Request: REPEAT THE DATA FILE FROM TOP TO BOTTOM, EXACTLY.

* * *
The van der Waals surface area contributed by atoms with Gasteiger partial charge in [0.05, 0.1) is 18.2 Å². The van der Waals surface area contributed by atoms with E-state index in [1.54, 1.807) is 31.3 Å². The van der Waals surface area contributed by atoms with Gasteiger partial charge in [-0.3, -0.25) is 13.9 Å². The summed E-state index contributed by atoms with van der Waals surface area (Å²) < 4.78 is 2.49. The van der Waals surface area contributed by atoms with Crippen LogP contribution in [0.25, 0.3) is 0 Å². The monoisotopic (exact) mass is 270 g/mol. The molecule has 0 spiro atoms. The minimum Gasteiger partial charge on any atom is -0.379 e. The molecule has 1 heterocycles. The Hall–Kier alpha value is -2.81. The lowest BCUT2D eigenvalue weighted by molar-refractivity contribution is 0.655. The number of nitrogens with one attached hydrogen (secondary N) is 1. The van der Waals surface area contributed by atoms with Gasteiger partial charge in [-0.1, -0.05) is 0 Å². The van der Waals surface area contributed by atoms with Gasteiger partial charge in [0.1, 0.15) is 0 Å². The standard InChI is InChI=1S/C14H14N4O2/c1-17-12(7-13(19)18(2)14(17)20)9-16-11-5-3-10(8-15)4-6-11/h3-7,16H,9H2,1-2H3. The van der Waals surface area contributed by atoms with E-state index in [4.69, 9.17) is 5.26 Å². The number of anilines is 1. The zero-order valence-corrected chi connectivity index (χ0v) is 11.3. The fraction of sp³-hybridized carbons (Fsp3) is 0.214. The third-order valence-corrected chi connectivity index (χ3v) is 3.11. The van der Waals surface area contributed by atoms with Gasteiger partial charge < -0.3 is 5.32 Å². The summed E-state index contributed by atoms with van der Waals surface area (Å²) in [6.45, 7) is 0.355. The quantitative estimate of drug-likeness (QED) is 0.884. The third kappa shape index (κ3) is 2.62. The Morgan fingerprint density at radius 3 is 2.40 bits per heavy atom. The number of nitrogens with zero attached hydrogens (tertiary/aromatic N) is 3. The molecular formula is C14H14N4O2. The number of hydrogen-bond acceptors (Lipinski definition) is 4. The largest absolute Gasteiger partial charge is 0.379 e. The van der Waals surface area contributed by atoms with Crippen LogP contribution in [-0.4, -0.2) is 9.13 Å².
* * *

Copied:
The van der Waals surface area contributed by atoms with Gasteiger partial charge in [0.05, 0.1) is 18.2 Å². The van der Waals surface area contributed by atoms with E-state index in [1.54, 1.807) is 31.3 Å². The van der Waals surface area contributed by atoms with Gasteiger partial charge in [-0.3, -0.25) is 13.9 Å². The summed E-state index contributed by atoms with van der Waals surface area (Å²) < 4.78 is 2.49. The van der Waals surface area contributed by atoms with Crippen LogP contribution in [0.25, 0.3) is 0 Å². The monoisotopic (exact) mass is 270 g/mol. The molecule has 0 spiro atoms. The minimum Gasteiger partial charge on any atom is -0.379 e. The molecule has 1 heterocycles. The Hall–Kier alpha value is -2.81. The lowest BCUT2D eigenvalue weighted by molar-refractivity contribution is 0.655. The number of nitrogens with one attached hydrogen (secondary N) is 1. The van der Waals surface area contributed by atoms with Gasteiger partial charge in [-0.1, -0.05) is 0 Å². The van der Waals surface area contributed by atoms with Gasteiger partial charge in [0.1, 0.15) is 0 Å². The standard InChI is InChI=1S/C14H14N4O2/c1-17-12(7-13(19)18(2)14(17)20)9-16-11-5-3-10(8-15)4-6-11/h3-7,16H,9H2,1-2H3. The van der Waals surface area contributed by atoms with E-state index in [4.69, 9.17) is 5.26 Å². The number of anilines is 1. The zero-order valence-corrected chi connectivity index (χ0v) is 11.3. The fraction of sp³-hybridized carbons (Fsp3) is 0.214. The third-order valence-corrected chi connectivity index (χ3v) is 3.11. The van der Waals surface area contributed by atoms with Gasteiger partial charge < -0.3 is 5.32 Å². The summed E-state index contributed by atoms with van der Waals surface area (Å²) in [6.45, 7) is 0.355. The quantitative estimate of drug-likeness (QED) is 0.884. The third kappa shape index (κ3) is 2.62. The Morgan fingerprint density at radius 3 is 2.40 bits per heavy atom. The number of nitrogens with zero attached hydrogens (tertiary/aromatic N) is 3. The molecular formula is C14H14N4O2. The number of hydrogen-bond acceptors (Lipinski definition) is 4. The largest absolute Gasteiger partial charge is 0.379 e. The van der Waals surface area contributed by atoms with Crippen LogP contribution in [-0.4, -0.2) is 9.13 Å².